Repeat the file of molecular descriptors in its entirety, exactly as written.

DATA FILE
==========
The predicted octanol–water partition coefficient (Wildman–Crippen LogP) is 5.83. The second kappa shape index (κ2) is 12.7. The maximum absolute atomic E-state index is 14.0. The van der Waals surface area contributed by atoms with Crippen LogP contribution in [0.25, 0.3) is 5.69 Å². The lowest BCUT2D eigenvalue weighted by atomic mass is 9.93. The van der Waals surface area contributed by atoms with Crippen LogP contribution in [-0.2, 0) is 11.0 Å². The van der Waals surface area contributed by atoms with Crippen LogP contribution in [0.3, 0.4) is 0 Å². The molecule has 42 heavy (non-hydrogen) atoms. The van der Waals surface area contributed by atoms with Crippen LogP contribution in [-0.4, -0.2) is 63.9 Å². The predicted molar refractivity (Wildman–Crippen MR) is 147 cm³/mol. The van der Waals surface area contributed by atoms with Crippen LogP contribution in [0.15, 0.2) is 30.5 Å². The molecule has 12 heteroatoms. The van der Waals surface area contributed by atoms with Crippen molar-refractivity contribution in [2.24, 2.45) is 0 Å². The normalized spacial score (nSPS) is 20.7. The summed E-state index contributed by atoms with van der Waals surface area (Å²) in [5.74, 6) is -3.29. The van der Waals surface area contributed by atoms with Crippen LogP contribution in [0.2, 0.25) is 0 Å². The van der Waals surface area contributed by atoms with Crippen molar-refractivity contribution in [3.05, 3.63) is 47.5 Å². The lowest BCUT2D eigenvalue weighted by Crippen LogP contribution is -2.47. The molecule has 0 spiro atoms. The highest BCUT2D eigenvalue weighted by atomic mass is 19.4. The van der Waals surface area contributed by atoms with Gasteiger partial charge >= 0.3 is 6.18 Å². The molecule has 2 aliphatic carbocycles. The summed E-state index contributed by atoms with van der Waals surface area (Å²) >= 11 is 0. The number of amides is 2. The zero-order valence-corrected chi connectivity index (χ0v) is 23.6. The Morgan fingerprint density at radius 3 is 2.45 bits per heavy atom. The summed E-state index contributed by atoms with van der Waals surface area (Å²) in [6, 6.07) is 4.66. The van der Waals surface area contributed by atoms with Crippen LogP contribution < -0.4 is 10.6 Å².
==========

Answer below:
The predicted octanol–water partition coefficient (Wildman–Crippen LogP) is 5.83. The second kappa shape index (κ2) is 12.7. The maximum absolute atomic E-state index is 14.0. The van der Waals surface area contributed by atoms with Crippen LogP contribution in [0.25, 0.3) is 5.69 Å². The lowest BCUT2D eigenvalue weighted by atomic mass is 9.93. The van der Waals surface area contributed by atoms with Crippen LogP contribution in [-0.2, 0) is 11.0 Å². The van der Waals surface area contributed by atoms with Crippen LogP contribution in [0.3, 0.4) is 0 Å². The molecule has 42 heavy (non-hydrogen) atoms. The van der Waals surface area contributed by atoms with Crippen LogP contribution in [-0.4, -0.2) is 63.9 Å². The predicted molar refractivity (Wildman–Crippen MR) is 147 cm³/mol. The van der Waals surface area contributed by atoms with Crippen LogP contribution in [0.15, 0.2) is 30.5 Å². The molecule has 12 heteroatoms. The van der Waals surface area contributed by atoms with Crippen molar-refractivity contribution in [2.24, 2.45) is 0 Å². The normalized spacial score (nSPS) is 20.7. The summed E-state index contributed by atoms with van der Waals surface area (Å²) in [5.74, 6) is -3.29. The van der Waals surface area contributed by atoms with Crippen LogP contribution in [0.2, 0.25) is 0 Å². The van der Waals surface area contributed by atoms with Crippen molar-refractivity contribution in [3.05, 3.63) is 47.5 Å². The lowest BCUT2D eigenvalue weighted by Crippen LogP contribution is -2.47. The molecule has 0 spiro atoms. The highest BCUT2D eigenvalue weighted by atomic mass is 19.4. The van der Waals surface area contributed by atoms with Gasteiger partial charge >= 0.3 is 6.18 Å². The molecule has 2 aliphatic carbocycles. The summed E-state index contributed by atoms with van der Waals surface area (Å²) >= 11 is 0. The number of amides is 2. The zero-order valence-corrected chi connectivity index (χ0v) is 23.6. The Morgan fingerprint density at radius 3 is 2.45 bits per heavy atom. The summed E-state index contributed by atoms with van der Waals surface area (Å²) in [6, 6.07) is 4.66. The van der Waals surface area contributed by atoms with Crippen LogP contribution < -0.4 is 10.6 Å².